Bohl's Blog

my digital life

Driving ffmpeg II

OK, the idea of using ffmpeg as a stand-alone executable and feeding images into via a named pipe seemed simple and straight forward. However, as usual, things are not that simple... I will try to walk through some of the obstacles that I have come across (but this for sure uncomplete).

My first idea was that I should be able to pipe anything that ffmpeg could deal with. However, it turned out, that the only format which worked (for me) is yuv4mpegpipe. All other attempts did not work, ffmpeg complained in various ways.

So, the command I am using to launch ffmpeg is:

ffmpeg -f yuv4mpegpipe -i {0} output.mov

For {0} the name of the pipe has to be filled in, something like \\.\pipe\mypipe.

Now, we need to find out what the format yuv4mpegpipe looks like. It starts with a header

YUV4MPEG2 W720 H576 F25:1 Ip A0:0 C420mpeg2 XYSCSS=420MPEG2\n

Here we have to give the width and height, the framerate (as a fraction), the aspect ratio (or 0:0 for unspecified). This line has to transmitted once. Then what follows is a magic string

FRAME\n

And now the image data follows (for one frame), in binary format: it is a 4:2:0 format, first the Y component, then followed by V and then U - usually called YV12 (see e.g. here). Creating this format is simple enough, especially if you have IPP at your hand - ippiBGRToYCbCr420 or one of its cousins will do the job. Now the following frame is again started with the magic "FRAME\n".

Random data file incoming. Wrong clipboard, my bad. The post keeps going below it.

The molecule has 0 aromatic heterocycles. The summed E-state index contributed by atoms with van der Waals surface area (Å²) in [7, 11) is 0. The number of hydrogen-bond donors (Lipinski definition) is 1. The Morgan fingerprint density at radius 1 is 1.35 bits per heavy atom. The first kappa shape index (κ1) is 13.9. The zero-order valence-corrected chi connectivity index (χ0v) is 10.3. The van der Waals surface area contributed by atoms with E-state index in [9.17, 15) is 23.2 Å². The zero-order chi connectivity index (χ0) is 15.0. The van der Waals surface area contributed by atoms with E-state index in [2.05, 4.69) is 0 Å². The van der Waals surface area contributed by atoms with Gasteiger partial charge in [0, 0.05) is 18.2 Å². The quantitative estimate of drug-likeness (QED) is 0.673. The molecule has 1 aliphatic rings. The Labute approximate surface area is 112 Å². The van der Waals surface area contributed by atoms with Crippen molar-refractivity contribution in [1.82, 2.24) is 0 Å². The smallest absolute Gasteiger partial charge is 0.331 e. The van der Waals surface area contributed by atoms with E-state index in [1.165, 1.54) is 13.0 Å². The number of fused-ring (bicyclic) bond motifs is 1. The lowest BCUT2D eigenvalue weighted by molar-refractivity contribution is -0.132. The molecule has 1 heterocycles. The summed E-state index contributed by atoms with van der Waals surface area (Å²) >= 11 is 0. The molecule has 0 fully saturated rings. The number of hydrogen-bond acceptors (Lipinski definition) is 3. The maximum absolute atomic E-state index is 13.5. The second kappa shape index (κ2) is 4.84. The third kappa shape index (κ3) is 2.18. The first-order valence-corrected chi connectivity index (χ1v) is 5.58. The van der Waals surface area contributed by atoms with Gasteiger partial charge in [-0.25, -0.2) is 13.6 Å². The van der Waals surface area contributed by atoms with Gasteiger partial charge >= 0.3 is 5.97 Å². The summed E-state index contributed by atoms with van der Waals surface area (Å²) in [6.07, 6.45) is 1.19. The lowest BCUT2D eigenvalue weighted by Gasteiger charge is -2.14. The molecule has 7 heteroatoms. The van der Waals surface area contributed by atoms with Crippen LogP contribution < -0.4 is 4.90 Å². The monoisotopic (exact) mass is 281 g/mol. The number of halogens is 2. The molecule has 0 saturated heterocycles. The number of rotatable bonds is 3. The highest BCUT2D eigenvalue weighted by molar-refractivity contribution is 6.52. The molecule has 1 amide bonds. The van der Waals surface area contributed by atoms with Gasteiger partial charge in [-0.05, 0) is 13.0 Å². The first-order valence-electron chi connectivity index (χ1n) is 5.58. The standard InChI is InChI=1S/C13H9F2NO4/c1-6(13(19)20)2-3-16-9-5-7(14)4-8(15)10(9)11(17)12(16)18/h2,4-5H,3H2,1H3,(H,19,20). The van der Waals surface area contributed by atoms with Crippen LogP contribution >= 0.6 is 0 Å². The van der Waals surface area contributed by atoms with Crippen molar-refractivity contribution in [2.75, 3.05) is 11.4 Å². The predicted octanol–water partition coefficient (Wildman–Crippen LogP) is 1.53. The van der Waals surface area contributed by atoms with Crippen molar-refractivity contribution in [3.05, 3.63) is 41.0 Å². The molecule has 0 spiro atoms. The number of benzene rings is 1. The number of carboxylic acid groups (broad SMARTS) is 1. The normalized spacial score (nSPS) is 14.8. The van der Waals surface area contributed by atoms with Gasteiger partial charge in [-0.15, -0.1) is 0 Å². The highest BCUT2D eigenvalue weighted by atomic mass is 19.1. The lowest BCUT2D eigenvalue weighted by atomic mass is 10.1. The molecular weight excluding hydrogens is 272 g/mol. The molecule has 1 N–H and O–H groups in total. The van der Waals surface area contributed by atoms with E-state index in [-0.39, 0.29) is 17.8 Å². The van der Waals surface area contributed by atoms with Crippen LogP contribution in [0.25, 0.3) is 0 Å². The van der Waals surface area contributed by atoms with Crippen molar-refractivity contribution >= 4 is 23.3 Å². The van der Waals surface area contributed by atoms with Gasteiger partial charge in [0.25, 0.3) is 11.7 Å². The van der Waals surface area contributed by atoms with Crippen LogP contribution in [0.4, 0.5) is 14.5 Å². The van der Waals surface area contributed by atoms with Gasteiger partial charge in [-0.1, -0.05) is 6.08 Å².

One caveat I ran across: make sure that you add the first two lines (i.e. the line starting with YUV4MPEG2 and the magic "FRAME\n") in one write call! Otherwise ffmpeg is complaining and it does not work.

So, basically all what has to be done is

serverStream = new NamedPipeServerStream(
                                 this.PipeName,
                                 PipeDirection.Out,
                                 1,
                                 PipeTransmissionMode.Byte, 
                                 PipeOptions.Asynchronous,
                                 65535,                      
                                 65535);

// now launch ffmpeg

serverStream.WaitForConnection();

// now pump data into the pipe with serverStream.Write

So far, so good - and this solves my task at hand. However - since I got this far, I also wanted to pipe audio into ffmpeg. To make a long story short - I did not get this to work properly so far. The trouble starts with the following: if we simply add a second input like so

ffmpeg -f yuv4mpegpipe  -i {0} -f s16le -ar 48000 -ac 2 -i {1} output.mov

then ffmpeg does not open the second file (or pipe) immediately, so we run into trouble with WaitForConnection. The file is opened after we have added some frames, so we can work around this. However - I did not manage to make it work reliably. 

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